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By in United Kingdom,

Err - @Bgrove - wouldn't it be cheaper to just screw a baseplate to the wall?
Then again, price of baseplates lately...

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By in United States,

What a fun invention! I love the idea of displaying little lego scenes throughout the house in various, off-the-floor places. Can't wait to get a few sets, and look forward to hearing/seeing how others use them

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By in Canada,

Interesting. I will not be availing myself of the obvious benefits of this system as it will probably be deemed as an illegal technique. However, for those who don't care about that, this is a great concept!

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By in United Kingdom,

Shipping's disappointingly expensive to the UK. They had me for a starter pack until then, plus the inevitable customs charge to kick it up a bit more.

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By in United Kingdom,

This is a nice solution to a problem that nobody has.

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By in Hungary,

Would it be possible to make a lego model levitate above a magnetic levitation pad with these? What do you think? It would be really useful in some MOCs, for example the star destroyer above Jeddha city MOC.

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By in United States,

@FARLANDER glue in our plastic world exists
closer and more often than you think! Look at LEGO and Merlin Entertainment (i.e. Legoland) as prime official examples. They use metal internal support frames along with company specified *gasp* glue to affix their large and/or outdoor creations.

Personally the magnetic bricks look like a good idea. I love 3D modular buildings as an art painting of sorts. The only thing that gets me is price and the kind of off sizing which I'm guessing is for the patent reasons. You could certainly comparably find a bulk of tiny rare Earth magnets and find a way to affix them without glue.

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By in United Kingdom,

What PoMoPink said. $14 P&P for a $9 item is ridiculous!

It takes the total over the VAT + duty + £8 post office charge threshold, so you'll wind up paying about £31 for four bricks. No, thank you.

They could have minimised that completely legally if they had used a shipping consolidator such as Ship Naked but they decided not to. I won't be backing this project.

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By in China,

An interlocking brick system with a magnet to make it "to affix to magnetically receptive surfaces on all six sides"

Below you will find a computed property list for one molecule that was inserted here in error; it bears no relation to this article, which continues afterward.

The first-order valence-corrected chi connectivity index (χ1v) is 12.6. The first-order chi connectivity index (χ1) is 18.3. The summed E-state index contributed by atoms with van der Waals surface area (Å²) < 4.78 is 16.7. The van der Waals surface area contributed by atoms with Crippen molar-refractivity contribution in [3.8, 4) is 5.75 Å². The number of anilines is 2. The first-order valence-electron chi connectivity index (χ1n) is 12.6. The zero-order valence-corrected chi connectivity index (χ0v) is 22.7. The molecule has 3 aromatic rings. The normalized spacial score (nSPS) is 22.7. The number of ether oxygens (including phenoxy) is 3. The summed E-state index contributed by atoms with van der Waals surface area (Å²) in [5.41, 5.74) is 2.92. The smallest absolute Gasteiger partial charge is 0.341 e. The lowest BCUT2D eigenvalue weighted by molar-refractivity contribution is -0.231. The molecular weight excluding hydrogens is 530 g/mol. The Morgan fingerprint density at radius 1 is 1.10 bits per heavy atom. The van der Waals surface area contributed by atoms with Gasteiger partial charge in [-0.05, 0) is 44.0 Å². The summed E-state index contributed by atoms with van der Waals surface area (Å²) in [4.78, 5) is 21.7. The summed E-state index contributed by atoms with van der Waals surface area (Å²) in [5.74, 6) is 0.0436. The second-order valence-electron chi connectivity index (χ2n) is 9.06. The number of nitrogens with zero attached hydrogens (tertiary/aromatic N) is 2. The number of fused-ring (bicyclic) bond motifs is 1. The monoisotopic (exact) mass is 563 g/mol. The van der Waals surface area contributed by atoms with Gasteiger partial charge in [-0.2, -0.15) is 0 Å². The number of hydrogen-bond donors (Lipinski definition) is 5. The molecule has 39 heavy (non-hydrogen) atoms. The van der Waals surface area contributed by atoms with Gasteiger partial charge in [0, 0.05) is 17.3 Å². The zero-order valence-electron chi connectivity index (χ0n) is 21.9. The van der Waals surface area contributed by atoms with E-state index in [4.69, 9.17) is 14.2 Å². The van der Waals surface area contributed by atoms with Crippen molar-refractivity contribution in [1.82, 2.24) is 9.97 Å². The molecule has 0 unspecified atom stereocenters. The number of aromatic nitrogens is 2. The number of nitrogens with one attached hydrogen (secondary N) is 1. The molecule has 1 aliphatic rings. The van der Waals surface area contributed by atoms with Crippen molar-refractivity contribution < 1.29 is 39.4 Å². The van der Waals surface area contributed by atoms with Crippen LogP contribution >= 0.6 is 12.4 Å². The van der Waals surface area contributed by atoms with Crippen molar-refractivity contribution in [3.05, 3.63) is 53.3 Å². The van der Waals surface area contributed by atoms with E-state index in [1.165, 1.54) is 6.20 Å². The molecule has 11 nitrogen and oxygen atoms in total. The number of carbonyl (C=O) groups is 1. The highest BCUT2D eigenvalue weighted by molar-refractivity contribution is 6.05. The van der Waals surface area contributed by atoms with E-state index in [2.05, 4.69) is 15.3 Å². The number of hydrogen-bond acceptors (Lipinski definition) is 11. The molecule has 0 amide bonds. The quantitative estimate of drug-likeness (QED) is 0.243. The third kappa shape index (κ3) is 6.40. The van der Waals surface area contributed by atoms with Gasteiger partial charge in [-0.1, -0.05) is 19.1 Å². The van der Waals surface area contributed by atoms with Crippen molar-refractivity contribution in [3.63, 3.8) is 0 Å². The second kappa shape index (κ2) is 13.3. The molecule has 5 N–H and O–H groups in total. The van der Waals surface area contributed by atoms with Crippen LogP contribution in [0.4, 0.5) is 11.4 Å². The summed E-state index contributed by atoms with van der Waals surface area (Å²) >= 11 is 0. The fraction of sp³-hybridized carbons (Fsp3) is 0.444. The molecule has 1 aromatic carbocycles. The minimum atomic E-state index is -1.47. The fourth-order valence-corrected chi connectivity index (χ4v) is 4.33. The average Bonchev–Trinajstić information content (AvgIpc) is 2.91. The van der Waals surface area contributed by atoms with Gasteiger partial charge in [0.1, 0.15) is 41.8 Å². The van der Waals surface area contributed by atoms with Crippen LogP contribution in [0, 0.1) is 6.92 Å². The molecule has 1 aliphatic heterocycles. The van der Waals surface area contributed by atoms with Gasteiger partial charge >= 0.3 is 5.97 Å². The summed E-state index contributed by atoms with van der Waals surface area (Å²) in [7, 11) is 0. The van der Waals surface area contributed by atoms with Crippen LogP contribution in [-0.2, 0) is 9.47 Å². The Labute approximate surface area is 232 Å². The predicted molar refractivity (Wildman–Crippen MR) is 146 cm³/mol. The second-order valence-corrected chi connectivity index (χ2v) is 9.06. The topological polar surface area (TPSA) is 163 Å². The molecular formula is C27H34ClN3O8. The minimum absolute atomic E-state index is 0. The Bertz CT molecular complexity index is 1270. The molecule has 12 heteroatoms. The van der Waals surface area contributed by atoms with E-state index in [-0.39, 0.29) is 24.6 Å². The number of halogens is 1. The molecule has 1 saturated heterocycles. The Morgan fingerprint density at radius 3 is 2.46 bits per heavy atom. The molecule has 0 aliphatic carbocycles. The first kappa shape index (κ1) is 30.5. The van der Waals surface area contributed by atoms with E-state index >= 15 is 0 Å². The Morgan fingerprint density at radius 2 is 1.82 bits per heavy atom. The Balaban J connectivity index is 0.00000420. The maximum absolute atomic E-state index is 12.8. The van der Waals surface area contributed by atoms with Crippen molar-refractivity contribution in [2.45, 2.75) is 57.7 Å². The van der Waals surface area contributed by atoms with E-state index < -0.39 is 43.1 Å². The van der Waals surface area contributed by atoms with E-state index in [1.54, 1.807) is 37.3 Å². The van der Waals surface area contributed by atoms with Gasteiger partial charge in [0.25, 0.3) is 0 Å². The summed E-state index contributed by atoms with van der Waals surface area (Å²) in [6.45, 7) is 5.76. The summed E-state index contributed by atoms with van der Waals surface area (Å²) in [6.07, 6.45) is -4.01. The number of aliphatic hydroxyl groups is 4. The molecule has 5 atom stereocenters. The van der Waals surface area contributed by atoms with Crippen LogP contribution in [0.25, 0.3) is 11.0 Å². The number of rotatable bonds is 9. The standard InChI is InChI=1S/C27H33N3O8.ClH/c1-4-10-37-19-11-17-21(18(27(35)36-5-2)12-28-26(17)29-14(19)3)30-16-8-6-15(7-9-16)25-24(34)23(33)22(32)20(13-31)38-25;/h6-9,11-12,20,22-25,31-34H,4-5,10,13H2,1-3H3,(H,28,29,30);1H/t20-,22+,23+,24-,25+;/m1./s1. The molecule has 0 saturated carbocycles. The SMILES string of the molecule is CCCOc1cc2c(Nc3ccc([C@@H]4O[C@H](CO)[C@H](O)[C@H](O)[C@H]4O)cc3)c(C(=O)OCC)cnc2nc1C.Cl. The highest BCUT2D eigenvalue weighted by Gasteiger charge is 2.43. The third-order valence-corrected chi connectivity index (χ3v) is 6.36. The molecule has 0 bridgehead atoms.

Agreed with others, best fit on the fridge door!

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By in United States,

@cselenka: I would guess not. Since the magnets can move freely inside the bricks, their poles would align. Shame, really, because that sounds like a cool idea.

Overall, it's an interesting idea; why white and light blue, though? Black would be so much more versatile. (Or maybe black and red, because M-Tron.)

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By in Norway,

Cselenka: Unfortunately I don't think that's possible, according to some killjoy's theorem it's impossible to stably levitate an object using a static setup of permanent ferromagnets. You either need some moving/revolving part (like the "Levitron" spinning top), an electromagnetic setup (which requires energy), a superconducting coil (requiring extreme cooling) or a diamagnetic material like bismuth or pyrolytic graphite (which produces a very weak repulsive force).

As others have said I'm not sold on this product either (the odd colors and rounded corners doesn't really help), I'd rather buy some 5mm round neodymium magnets - being close to the same diameter as a stud it's possible to lodge them inside the bricks in various ways without using glue.

Too bad about the magnetic toys hysteria, especially as it seems to have been just yet another media-driven scare with little substance (how many kids are REALLY harmed or needs treatment from eating magnets?). AFAIK the problem is limited to the very smallest and most powerful neodymium magnets, things like the old-style Lego magnets really don't pose much of a risk. In the US it turned into an utter witch-hunt focusing on one single company - the makers of the "Buckyballs" magnetic spheres - while dozens of other identical toys were left untouched. The end result was yet another law, one more thing our toys weren't allowed to do, one more step in the dumbing down of society.

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By in United Kingdom,

Hmm, not sure about this, seems to go against the brick connection system, almost cheating!!

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By in Australia,

@Ageleng: the magnet swallowing problem was not hysteria. Hospitals around the world reported several cases each year in the 2000s. Actual children were seriously hurt. Laws were enacted to prevent this. The laws were pretty sensible because they did not forbid those magnets in other areas like hobbies and electronics because it was expected that children would be closely supervised around those things. If you think that was a witch hunt you need to read more widely.

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By in Norway,

I was mostly thinking of how we've had magnetic toys for DECADES without problems before it suddenly became a big issue in the 2000's, this makes me believe it's either a media hysteria or strictly an issue with the newest and strongest magnets. And while the laws definitely could've been worse they still seem to have affected Lego negatively, as they've replaced the older more versatile magnets with a limited-use train coupler piece (which only matches European-style buffer-and-chain couplers).